The three days Francis D “Skeeter” McNairy Estate sale at Charlton Hall culminated last Sunday. The result is clear: There is no absolute “in” and “out” style in decorative art. The buyers are there, trying hard for the best. Sorry for the struggling middle market.
A month ago, Geo spotted an empire sofa sold at Doyle New York for less than 500 dollars. Perhaps New Yorkers, limited by their apartment size, hardly need another classical-looking sofa. But when a sofa, attributed to William Hancock, appears in the South, nearly identical one collected in MFA, Boston (The catalog also mentioned that Met has a piece with identical crest attributed to Hancock), it became THE sofa to have.
The catalog reads:
Boston Classical carved mahogany sofa, attributed to William Hancock circa 1820, cylindrical crestrail ending with foliate carved finials resting upon an upholstered back having armrests with carved vasiform supports on plinths decorated with fluted roundels, the upholstered seat resting upon flame mahogany veneer paneled seatrail, raised on tapering Ionic legs and carved ball feet with casters; upholstered with Scalamandre Moire and Scalamandre wide silk tape above seatrail.
The sofa was sold for $9,500, well above the high estimate of $8,000. If the impressive crestrails and plinths may look too much of a statement for some collectors, lot 1088 – a New York classical worktable showcases the elegance and timelessness of the best classical furniture. However, the most surprise came from a single chair, which tend to be sold low in most auctions as single chair scares away decorators and cools perfectionist collectors .
Lot 1098 features a single rare form American harp-backed carved mahogany side chair. It was estimated between $2,000 and $4,000. At one time, I was attempted to bid, but the description of the catalog is vague:
19th century, carved molded crestrail over harp-shaped splat flanked by reeded stiles continuing as seatrails flanking padded slip seat on carved hairy legs with lion-paw feet.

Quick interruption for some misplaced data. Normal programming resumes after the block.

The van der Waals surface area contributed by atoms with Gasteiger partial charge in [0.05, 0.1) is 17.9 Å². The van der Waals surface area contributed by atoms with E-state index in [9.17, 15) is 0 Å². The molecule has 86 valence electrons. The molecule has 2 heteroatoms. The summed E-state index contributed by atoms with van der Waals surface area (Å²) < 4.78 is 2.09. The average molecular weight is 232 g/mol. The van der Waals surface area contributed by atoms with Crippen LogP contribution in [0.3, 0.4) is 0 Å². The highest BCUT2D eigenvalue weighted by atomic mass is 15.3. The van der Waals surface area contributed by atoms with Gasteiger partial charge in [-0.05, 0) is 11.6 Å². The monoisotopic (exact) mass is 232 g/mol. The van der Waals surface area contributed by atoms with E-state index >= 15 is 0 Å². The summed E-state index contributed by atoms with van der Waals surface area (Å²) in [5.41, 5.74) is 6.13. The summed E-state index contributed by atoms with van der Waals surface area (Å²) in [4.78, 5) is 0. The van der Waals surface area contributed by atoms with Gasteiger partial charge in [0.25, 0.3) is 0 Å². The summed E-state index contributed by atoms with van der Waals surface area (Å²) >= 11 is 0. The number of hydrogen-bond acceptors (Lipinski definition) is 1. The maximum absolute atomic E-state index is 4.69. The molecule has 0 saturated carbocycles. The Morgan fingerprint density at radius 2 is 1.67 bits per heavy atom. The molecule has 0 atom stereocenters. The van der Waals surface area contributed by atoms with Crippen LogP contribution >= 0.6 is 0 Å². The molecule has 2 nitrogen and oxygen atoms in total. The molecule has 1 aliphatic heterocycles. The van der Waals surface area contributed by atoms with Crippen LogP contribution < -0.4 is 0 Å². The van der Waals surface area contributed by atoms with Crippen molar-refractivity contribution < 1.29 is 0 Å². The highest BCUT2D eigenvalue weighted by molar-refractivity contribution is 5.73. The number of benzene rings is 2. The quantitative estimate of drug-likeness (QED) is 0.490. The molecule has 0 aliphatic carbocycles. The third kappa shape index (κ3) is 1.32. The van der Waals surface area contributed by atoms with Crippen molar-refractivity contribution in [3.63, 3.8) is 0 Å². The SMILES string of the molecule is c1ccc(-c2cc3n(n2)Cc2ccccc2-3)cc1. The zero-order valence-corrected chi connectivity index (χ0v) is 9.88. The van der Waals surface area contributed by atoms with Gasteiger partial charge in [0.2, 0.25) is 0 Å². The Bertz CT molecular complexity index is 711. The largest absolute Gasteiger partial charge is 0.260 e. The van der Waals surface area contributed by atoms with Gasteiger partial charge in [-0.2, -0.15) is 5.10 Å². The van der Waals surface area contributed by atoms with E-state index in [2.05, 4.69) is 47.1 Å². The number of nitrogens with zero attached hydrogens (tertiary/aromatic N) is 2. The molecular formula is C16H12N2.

Geo commented there was a huge difference in collectibility (and hence values) between a 1820 classical-period chair and a 1890 chair with classical form. Although the auction house did not date it precisely, there are quite a few pictures available online to show the details in case bidders may not be able to attend the preview (in West Columbia, SC). The hairy legs were carved with naturalistic precision and the lion-paw feet are stunning to look.
The experience is quite a typical conundrum for online bidders. When the best are available, one has to be ready to be aggressive as no one will overpay a true masterpiece in long term. You are either 100 percent in, or 100 percent out. However, knowing that one maybe score something big, but not quite sure because of the absence of personal examination, an online bidder may only go as much as 50 percent high as he would have gone if on-site. Unfortunately the results seldom turns in favor of such an approach.
The single chair was sold for $10,000 (without premium). Such a jaw-dropping result pushed me to check my antiques furniture book reference. Then here it is, (and it never fails that the book information only comes afterward to validate the fierce bidding, not beforehand when one was still in doubt about the authenticity.) Wendy Cooper, in her book “Classical Taste in America 1800-1840“, illustrates a similar chair attributed to Duncan Phyfe. She wrote:
The earliest documented American manifestation of the scroll back chair seems to have been made in New York by 1807. In that year, cabinetmaker Duncan Phyfe billed William Bayard of New York for a total of thirty-two “Mahogany chairs”; ten side chairs and two armchairs owned by Bayard and believed to be among those recorded on the bill are now in the collection of the Winterthur Museum. These scroll back chairs have double cross bannisters in their backs and reeded front Grecian (saber) legs. They represent one of many variations on this popular form of new style chair derived from Grecian models often seen on antique grave stele and vase. Other version of New York scroll back chairs substituted either lyres, harps, eagles, or foliate cornucopias for the cross bannisters. Additional embellishments included “Preparing the front legs for lion’s paws” — a suitable Roman treatment — and a variety of carved motifs ornamenting the crest rail, ranging from cornucopias to bound fasces or wheat, tied with a bowknot.
At least, some bidders must seriously consider it as fine example of Duncan Phyfe’s work and hopefully have examined the chair in person.
Note: In Wendy’s book, the chair is from George M. Kaufman collection. Linda and George assembled one of the finest American furniture collection. In 1977 they established the Kaufman Americana Foundation to administer grants in support of exhibitions, publications, acquisitions and scholarships in the decorative arts. Linda Kaufman joined the Winterthur’s Board of Trustees in 2002.
Lastly, Charlton Hall has greatly improved the quality in their cataloging photographs. Less than half a year ago, their online photos looked extremely saturated and perhaps overly photoshopped. Check the photo below, then you will understand why I would not bid with confidence online back then. True, perhaps that only a tiny percentage of lots go to online-bidders. But in auction business, every bid counts.
Now, let’s hope the Met can get together that exhibition on Duncan Phyfe.